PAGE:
1. If this went ahead I think what you will find is that the tyre that is dropped will be the “Wets”. The intermediates would become the “Wets” – but hopefully slightly improved.

  5. With F1’s eternal fascination with downforce, aero and laptimes, they clearly won’t be suddenly making technical regs and cars that go back on those features. Which means they will inevitably be doing a decreasing amount of wet racing year-on-year, as the spray will only continue to get worse as a result.

    It would be sensible, in that case, to shift the intermediate to a more durable compound and construction, perhaps with a slightly deeper cut to reduce the potential for aquaplaning. The inter has consistently proven itself to be a good design, covering a wide range of working conditions.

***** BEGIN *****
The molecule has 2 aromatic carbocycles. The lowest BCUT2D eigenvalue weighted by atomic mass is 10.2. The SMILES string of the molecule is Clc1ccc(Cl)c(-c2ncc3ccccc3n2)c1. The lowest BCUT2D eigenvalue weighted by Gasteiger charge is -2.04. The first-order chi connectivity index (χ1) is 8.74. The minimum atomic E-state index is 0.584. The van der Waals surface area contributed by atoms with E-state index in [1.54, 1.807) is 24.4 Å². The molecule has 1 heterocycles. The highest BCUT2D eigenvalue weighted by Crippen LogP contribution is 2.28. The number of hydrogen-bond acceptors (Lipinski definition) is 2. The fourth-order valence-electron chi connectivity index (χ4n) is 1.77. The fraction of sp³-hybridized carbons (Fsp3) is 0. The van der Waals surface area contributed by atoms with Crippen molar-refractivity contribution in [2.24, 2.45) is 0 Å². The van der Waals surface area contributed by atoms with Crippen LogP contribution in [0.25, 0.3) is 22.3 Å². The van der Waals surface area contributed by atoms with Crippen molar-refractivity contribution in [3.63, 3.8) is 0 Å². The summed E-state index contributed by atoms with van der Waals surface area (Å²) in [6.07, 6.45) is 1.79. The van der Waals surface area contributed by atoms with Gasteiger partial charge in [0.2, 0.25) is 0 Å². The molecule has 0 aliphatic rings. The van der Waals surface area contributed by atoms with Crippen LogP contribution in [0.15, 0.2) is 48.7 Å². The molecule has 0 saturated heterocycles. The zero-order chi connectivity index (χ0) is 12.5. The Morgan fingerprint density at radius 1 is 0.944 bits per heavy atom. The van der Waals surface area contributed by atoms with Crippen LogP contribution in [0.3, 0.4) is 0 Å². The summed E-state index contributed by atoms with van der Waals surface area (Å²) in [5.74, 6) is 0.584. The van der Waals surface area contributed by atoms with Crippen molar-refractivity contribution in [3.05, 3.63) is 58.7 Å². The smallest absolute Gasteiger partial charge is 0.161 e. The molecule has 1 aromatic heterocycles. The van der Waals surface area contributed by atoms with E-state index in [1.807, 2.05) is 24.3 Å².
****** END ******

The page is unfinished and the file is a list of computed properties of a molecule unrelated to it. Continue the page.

It would make no sense to alter the wet as they’ll immediately overheat it in drying conditions with such small tread blocks.

    Really though – the problem is the same as it is with almost every other issue in F1. The technical regs are so focused on one thing that the cars are terrible at doing everything else.
    Fix the cars so they race well in all conditions, and most of the other problems subside.

  6. I’m for replacing all three with just two types:
    1. Wet tyre which is somewhere between the current wet and intermediate as far as wet weather performance goes.
    2. Dry tyres with grooves in them. These grooves could potentially channel water out but the biggest benefit they would provide is to put a coloured stripe in the groove to allow the viewers at home to identify the compound. (If you know you know.)

    1. Considering how popular the grooved tyres were at the beginning of the millennium, I am pretty sure your suggestion will find plenty of support.